A trial in which a 76-year-old man was murdered in a "robbery" at the store has heard how two other members of staff were stealing money from the till.
Arthur Brumhill was murdered at the Paul Denton Pet and Garden Supplies store in Wellingborough Road on the night of January 21, 1992.
The prosecution case against the defendant, Stuart Jenkins, centres around an accusation then 17-year-old killed Mr Brumhill during a robbery that night, before covering the kind-hearted pensioner's body with straw.
Jenkins, who denies murder, had previously worked there on a short work placement.
But a trial jury at Northampton Crown Court today heard how two other staff members who were working at the pet store at the time of Mr Brumhill's death, Matthew Roke and Lee Middleton, admitted periodically taking money from the till.
On Thursday, defence barrister William Harbage QC, questioned Mr Roke in the witness stand.
He said: "You and Mr Middleton were stealing money from the till weren't you?.
Mr Roke answered: "Yes."
Mr Harbidge, added: "Lee Midleton was stealing from the till and he showed you how to do it didn't he?
Mr Roke answered: "Yes."
On the night of the murder, January 21, Mr Roke, said he did not return to the shop after leaving work that evening. He told the court how he went round to a friend's house two doors away and played "video games."
The following day, when police had set up a crime scene at the pet store following the discovery of the body, Mr Roke was asked to supply detectives with the clothing he was wearing the night before.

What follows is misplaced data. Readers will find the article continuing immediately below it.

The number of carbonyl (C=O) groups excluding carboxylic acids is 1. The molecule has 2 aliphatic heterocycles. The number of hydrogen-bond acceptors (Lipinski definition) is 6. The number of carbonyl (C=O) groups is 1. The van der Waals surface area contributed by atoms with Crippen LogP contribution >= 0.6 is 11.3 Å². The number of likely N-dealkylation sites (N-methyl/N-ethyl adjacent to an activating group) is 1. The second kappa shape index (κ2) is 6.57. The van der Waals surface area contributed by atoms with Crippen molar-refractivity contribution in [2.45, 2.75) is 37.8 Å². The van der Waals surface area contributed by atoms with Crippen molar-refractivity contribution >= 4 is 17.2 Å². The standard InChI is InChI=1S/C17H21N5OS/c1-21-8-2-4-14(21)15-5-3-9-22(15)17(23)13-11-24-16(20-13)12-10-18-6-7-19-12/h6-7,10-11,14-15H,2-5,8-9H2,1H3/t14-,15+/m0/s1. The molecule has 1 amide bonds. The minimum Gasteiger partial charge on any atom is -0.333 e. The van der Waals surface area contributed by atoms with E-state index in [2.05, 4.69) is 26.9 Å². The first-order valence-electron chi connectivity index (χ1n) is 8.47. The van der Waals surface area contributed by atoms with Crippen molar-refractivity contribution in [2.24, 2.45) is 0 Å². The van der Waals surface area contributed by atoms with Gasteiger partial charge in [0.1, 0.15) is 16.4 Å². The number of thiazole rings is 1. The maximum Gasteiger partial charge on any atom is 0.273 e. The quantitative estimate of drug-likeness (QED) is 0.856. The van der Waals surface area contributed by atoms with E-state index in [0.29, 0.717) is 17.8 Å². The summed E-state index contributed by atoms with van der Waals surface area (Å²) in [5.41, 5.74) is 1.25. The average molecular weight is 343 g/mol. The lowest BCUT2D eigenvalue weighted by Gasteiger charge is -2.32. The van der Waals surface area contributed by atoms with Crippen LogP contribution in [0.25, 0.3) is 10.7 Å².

Mr Harbidge, asked: "The pair of jeans you gave them had been soaking overnight hadn't they?"
Mr Roke replied: "I could smell really bad sometimes (from working in a pet store). My mum didn't love the smell so she would normally put my clothes into soak."
Shortly before Mr Brumhill was beaten to death, the 76-year-old had been in charge of the store for a week while owners Paul and Norma Denton holidayed in Portugal.
Yesterday the court heard how the till was £80 short that week, though, when questioned on the discrepancy, Mr Roke said he and Mr Middleton had not started taking small amounts from the till until after Mr Brumhill died.
Mr Roke also admitted taking some money from a "green cash bag" that had been "stored at the bottom of the stairs."
But he said he could not remember if Mr Brumhill had ever raised the matter with him.
Mr Roke further said he was saddened by Mr Brumhill's death, describing him as "like a grandfather to me."
When prosecutor James House QC asked Mr Roke whether he was involved in Mr Brumhill's murder, Mr Roke answered, "no I wasn't."
The trial continues.